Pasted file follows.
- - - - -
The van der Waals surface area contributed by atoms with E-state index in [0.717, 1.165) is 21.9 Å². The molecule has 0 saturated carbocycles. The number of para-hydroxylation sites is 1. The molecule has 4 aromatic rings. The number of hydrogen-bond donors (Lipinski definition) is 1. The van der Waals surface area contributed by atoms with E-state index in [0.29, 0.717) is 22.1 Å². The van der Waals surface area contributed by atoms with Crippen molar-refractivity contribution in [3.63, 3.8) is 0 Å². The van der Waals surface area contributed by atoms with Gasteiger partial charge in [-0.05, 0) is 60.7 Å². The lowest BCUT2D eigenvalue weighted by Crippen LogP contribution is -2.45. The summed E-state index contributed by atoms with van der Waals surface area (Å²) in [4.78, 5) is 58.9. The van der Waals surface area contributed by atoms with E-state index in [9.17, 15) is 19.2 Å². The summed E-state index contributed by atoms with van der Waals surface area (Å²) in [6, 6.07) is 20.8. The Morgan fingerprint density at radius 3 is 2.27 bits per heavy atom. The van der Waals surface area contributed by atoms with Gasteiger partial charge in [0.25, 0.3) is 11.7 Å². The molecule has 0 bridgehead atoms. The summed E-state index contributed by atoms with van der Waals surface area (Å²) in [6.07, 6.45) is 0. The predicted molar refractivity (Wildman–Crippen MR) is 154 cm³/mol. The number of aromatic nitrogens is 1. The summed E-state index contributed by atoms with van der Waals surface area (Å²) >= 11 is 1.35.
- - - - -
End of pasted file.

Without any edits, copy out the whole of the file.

The van der Waals surface area contributed by atoms with E-state index in [0.717, 1.165) is 21.9 Å². The molecule has 0 saturated carbocycles. The number of para-hydroxylation sites is 1. The molecule has 4 aromatic rings. The number of hydrogen-bond donors (Lipinski definition) is 1. The van der Waals surface area contributed by atoms with E-state index in [0.29, 0.717) is 22.1 Å². The van der Waals surface area contributed by atoms with Crippen molar-refractivity contribution in [3.63, 3.8) is 0 Å². The van der Waals surface area contributed by atoms with Gasteiger partial charge in [-0.05, 0) is 60.7 Å². The lowest BCUT2D eigenvalue weighted by Crippen LogP contribution is -2.45. The summed E-state index contributed by atoms with van der Waals surface area (Å²) in [4.78, 5) is 58.9. The van der Waals surface area contributed by atoms with E-state index in [9.17, 15) is 19.2 Å². The summed E-state index contributed by atoms with van der Waals surface area (Å²) in [6, 6.07) is 20.8. The Morgan fingerprint density at radius 3 is 2.27 bits per heavy atom. The van der Waals surface area contributed by atoms with Gasteiger partial charge in [0.25, 0.3) is 11.7 Å². The molecule has 0 bridgehead atoms. The summed E-state index contributed by atoms with van der Waals surface area (Å²) in [6.07, 6.45) is 0. The predicted molar refractivity (Wildman–Crippen MR) is 154 cm³/mol. The number of aromatic nitrogens is 1. The summed E-state index contributed by atoms with van der Waals surface area (Å²) >= 11 is 1.35.